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First Steps

The tutorial on this page should give you a first impression what you can do with the Semiodesk Trinity API. If you follow the steps you will have a working application that already uses a lot of features that semantic web technologies can offer.

You can download the finished example from
http://static.semiodesk.com/semiodesk.trinity/examples/0.9/CliExample-0.9.102.zip

We have prepared this example to work under Windows with the .Net platform. Different examples for Linux and Mac are not done yet but they will be published here once they are completed.

This example is a simple console application that just creates and queries some data. In following examples we will show you how to do more complicated stuff.

Create a project

To get started we will open Visual Studio and create a new console project, lets call it "CliExample".

Now we can start to add the dependencies using NuGet. We add the Semiodesk.Trinity.Modelling to the project. This package contains the tools that are neccessary to create the object mapping. It also has a dependency to the Semiodesk.Trinity.Core package which contains the actual library.

The resulting project structure should look like this

ProjectStructureCli.png

The package added a folder called Ontologies, which contains the three most basic ontologies, rdf, rdfs and owl. The App.config file has been extended to contain the configuration for Semiodesk.Trinity.

Now we can start to build the domain model for our application.

Add an ontology

First we need to add the foundation of our modelling to the project, the ontologies. If you have been following this tutorial and asking yourself what an ontology is, don't worry. It's basically just a collection of classes and their properties formalised in a standardised way. In this example you don't have to write one yourself, we can just take an existing one.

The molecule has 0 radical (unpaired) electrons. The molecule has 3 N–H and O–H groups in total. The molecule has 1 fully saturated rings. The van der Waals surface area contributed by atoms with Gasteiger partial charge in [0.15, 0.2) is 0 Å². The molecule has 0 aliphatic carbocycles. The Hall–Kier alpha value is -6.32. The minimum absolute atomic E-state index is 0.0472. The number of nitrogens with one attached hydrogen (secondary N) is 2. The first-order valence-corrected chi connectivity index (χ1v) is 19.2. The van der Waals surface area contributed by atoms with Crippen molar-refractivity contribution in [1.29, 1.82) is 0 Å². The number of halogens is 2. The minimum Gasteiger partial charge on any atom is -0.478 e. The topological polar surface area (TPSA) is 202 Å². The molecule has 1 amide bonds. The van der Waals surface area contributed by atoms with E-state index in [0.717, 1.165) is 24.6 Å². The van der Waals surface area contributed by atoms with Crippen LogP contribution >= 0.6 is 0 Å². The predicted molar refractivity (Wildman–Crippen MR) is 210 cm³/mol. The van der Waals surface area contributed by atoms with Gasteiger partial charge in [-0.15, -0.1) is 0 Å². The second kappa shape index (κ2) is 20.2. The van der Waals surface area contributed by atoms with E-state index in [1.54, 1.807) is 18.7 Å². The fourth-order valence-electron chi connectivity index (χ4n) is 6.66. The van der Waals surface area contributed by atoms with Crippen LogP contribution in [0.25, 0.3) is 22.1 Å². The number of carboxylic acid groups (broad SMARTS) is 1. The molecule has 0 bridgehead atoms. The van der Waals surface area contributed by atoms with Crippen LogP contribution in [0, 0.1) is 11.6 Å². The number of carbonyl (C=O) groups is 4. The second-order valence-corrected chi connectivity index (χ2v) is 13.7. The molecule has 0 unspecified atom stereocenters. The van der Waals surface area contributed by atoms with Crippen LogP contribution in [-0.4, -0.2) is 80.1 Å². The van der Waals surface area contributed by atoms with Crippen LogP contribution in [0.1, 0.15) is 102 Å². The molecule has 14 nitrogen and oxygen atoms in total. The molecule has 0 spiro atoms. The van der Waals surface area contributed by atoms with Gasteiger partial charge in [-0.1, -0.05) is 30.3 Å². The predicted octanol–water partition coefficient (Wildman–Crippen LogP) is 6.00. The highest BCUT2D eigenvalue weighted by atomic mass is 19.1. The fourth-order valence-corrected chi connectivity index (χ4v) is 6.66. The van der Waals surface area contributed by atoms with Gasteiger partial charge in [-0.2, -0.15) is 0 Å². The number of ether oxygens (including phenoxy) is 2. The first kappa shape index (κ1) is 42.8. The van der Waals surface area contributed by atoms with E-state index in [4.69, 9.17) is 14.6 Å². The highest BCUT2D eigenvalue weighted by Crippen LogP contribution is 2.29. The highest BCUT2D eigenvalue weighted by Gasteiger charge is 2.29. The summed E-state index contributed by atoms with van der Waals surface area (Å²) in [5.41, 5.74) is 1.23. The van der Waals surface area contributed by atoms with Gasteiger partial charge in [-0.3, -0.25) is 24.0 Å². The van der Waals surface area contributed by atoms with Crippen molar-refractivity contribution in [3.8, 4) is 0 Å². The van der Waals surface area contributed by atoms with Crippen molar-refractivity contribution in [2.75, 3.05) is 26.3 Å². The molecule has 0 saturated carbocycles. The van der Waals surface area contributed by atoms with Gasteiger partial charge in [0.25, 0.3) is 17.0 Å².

If you want to read up on the topic here is a link to the Wikipedia article.

In this example we're going to use the 'Friend of a Friend' ontology, or just foaf in short. We download a XML/RDF serialised version from
http://xmlns.com/foaf/spec/index.rdf
and copy it into the 'Ontologies' folder in the ObjectModel project. Also to avoid confusion, we rename it to 'foaf.rdf'. Then we just need to add the file to the project in Visual Studio.

Ontologies.png

Now we need to change the configuration to make the new ontology known to Semiodesk.Trinity. To make this happen, we add the following passage to the App.config under <OntologySettings>.

  <!--http://xmlns.com/foaf/0.1/-->
  <Ontology Uri="http://xmlns.com/foaf/0.1/" Prefix="foaf">
    <FileSource Location="Ontologies\foaf.rdf"/>
  </Ontology>

With this, we tell the framework where the ontology lies, what base uri it has and the prefix it should use for the C# class.

As we want to use inferencing, we need to tell Virtuoso to use these ontologies, so we have to modify the RuleSet in the same file. Just replace the existing VirtuosoSpecific part with the following one and you are set.

    <VirtuosoStoreSettings>
      <RuleSets>
        <RuleSet Uri="urn:semiodesk/ruleset">
          <Graphs>
            <Graph Uri="http://www.w3.org/1999/02/22-rdf-syntax-ns#" />
            <Graph Uri="http://www.w3.org/2000/01/rdf-schema#" />
            <Graph Uri="http://www.w3.org/2002/07/owl#" />
            <Graph Uri="http://xmlns.com/foaf/0.1/" />
          </Graphs>
        </RuleSet>
      </RuleSets>
    </VirtuosoStoreSettings>

When you build your project now it creates the c# represenations of the ontologies in the background.

Create mappings

Now we want to create our domain model. We are building a small manager for people in groups. We are using the foaf ontology as a base, so we just have to create the classes according to the specification.

Note: We are currently working on a tool to automatically create a mapping from an ontology. These steps will be significantly easier in the future.

As base class for our Group and Person we want to use an Agent class. So we create a new class called Agent.

using System;
using System.Collections.Generic;
using Semiodesk.Trinity;

namespace CliExample
{
    [RdfClass(FOAF.Agent)]
    public class Agent : Resource
    {
        public Agent(Uri uri) : base(uri) 
        { 
            EMailAccounts = new List<Resource>();
        }